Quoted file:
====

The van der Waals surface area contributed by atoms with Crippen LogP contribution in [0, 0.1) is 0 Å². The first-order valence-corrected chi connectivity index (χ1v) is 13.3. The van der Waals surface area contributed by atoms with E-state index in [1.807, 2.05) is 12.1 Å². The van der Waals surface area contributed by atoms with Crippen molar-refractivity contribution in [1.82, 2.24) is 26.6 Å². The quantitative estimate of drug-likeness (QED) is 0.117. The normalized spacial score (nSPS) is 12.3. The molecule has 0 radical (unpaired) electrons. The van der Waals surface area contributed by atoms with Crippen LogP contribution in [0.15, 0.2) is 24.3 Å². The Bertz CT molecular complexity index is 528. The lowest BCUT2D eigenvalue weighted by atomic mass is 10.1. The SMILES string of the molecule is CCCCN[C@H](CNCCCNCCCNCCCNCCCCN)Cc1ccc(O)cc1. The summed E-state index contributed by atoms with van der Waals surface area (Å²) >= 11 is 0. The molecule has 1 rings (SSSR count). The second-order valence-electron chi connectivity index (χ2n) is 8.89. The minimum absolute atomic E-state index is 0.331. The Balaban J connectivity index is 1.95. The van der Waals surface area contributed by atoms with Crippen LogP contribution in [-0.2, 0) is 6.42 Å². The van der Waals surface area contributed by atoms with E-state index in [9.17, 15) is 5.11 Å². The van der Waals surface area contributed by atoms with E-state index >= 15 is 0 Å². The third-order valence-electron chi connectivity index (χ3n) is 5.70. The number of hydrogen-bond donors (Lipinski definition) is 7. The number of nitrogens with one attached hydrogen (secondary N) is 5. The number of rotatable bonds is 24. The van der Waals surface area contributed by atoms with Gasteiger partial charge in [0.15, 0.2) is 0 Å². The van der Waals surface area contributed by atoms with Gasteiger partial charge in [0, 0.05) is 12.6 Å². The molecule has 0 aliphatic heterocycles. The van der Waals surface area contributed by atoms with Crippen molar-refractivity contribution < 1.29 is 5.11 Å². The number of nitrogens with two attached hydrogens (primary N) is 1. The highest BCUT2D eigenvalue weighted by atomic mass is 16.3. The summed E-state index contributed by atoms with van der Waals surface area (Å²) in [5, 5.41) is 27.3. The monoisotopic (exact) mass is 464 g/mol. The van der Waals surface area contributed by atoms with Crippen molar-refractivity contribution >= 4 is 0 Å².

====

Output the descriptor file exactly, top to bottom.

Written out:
The van der Waals surface area contributed by atoms with Crippen LogP contribution in [0, 0.1) is 0 Å². The first-order valence-corrected chi connectivity index (χ1v) is 13.3. The van der Waals surface area contributed by atoms with E-state index in [1.807, 2.05) is 12.1 Å². The van der Waals surface area contributed by atoms with Crippen molar-refractivity contribution in [1.82, 2.24) is 26.6 Å². The quantitative estimate of drug-likeness (QED) is 0.117. The normalized spacial score (nSPS) is 12.3. The molecule has 0 radical (unpaired) electrons. The van der Waals surface area contributed by atoms with Crippen LogP contribution in [0.15, 0.2) is 24.3 Å². The Bertz CT molecular complexity index is 528. The lowest BCUT2D eigenvalue weighted by atomic mass is 10.1. The SMILES string of the molecule is CCCCN[C@H](CNCCCNCCCNCCCNCCCCN)Cc1ccc(O)cc1. The summed E-state index contributed by atoms with van der Waals surface area (Å²) >= 11 is 0. The molecule has 1 rings (SSSR count). The second-order valence-electron chi connectivity index (χ2n) is 8.89. The minimum absolute atomic E-state index is 0.331. The Balaban J connectivity index is 1.95. The van der Waals surface area contributed by atoms with Crippen LogP contribution in [-0.2, 0) is 6.42 Å². The van der Waals surface area contributed by atoms with E-state index in [9.17, 15) is 5.11 Å². The van der Waals surface area contributed by atoms with E-state index >= 15 is 0 Å². The third-order valence-electron chi connectivity index (χ3n) is 5.70. The number of hydrogen-bond donors (Lipinski definition) is 7. The number of nitrogens with one attached hydrogen (secondary N) is 5. The number of rotatable bonds is 24. The van der Waals surface area contributed by atoms with Gasteiger partial charge in [0.15, 0.2) is 0 Å². The van der Waals surface area contributed by atoms with Gasteiger partial charge in [0, 0.05) is 12.6 Å². The molecule has 0 aliphatic heterocycles. The van der Waals surface area contributed by atoms with Crippen molar-refractivity contribution < 1.29 is 5.11 Å². The number of nitrogens with two attached hydrogens (primary N) is 1. The highest BCUT2D eigenvalue weighted by atomic mass is 16.3. The summed E-state index contributed by atoms with van der Waals surface area (Å²) in [5, 5.41) is 27.3. The monoisotopic (exact) mass is 464 g/mol. The van der Waals surface area contributed by atoms with Crippen molar-refractivity contribution >= 4 is 0 Å².